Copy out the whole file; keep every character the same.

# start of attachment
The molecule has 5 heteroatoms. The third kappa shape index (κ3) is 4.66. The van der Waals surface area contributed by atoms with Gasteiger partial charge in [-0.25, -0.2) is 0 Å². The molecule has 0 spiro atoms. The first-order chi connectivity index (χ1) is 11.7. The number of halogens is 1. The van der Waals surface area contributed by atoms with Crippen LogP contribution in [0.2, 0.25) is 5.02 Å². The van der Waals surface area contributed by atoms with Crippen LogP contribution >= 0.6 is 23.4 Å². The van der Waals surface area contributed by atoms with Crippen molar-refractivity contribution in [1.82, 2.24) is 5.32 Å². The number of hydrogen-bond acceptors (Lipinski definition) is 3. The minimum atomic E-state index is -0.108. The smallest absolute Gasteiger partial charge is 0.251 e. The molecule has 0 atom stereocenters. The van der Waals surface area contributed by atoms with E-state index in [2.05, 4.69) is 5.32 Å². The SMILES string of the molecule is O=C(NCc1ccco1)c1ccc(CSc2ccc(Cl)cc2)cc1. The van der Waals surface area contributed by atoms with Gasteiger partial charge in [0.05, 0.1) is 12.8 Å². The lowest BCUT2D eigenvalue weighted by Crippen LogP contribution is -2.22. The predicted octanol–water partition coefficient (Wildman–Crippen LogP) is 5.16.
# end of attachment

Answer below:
The molecule has 5 heteroatoms. The third kappa shape index (κ3) is 4.66. The van der Waals surface area contributed by atoms with Gasteiger partial charge in [-0.25, -0.2) is 0 Å². The molecule has 0 spiro atoms. The first-order chi connectivity index (χ1) is 11.7. The number of halogens is 1. The van der Waals surface area contributed by atoms with Crippen LogP contribution in [0.2, 0.25) is 5.02 Å². The van der Waals surface area contributed by atoms with Crippen LogP contribution >= 0.6 is 23.4 Å². The van der Waals surface area contributed by atoms with Crippen molar-refractivity contribution in [1.82, 2.24) is 5.32 Å². The number of hydrogen-bond acceptors (Lipinski definition) is 3. The minimum atomic E-state index is -0.108. The smallest absolute Gasteiger partial charge is 0.251 e. The molecule has 0 atom stereocenters. The van der Waals surface area contributed by atoms with E-state index in [2.05, 4.69) is 5.32 Å². The SMILES string of the molecule is O=C(NCc1ccco1)c1ccc(CSc2ccc(Cl)cc2)cc1. The van der Waals surface area contributed by atoms with Gasteiger partial charge in [0.05, 0.1) is 12.8 Å². The lowest BCUT2D eigenvalue weighted by Crippen LogP contribution is -2.22. The predicted octanol–water partition coefficient (Wildman–Crippen LogP) is 5.16.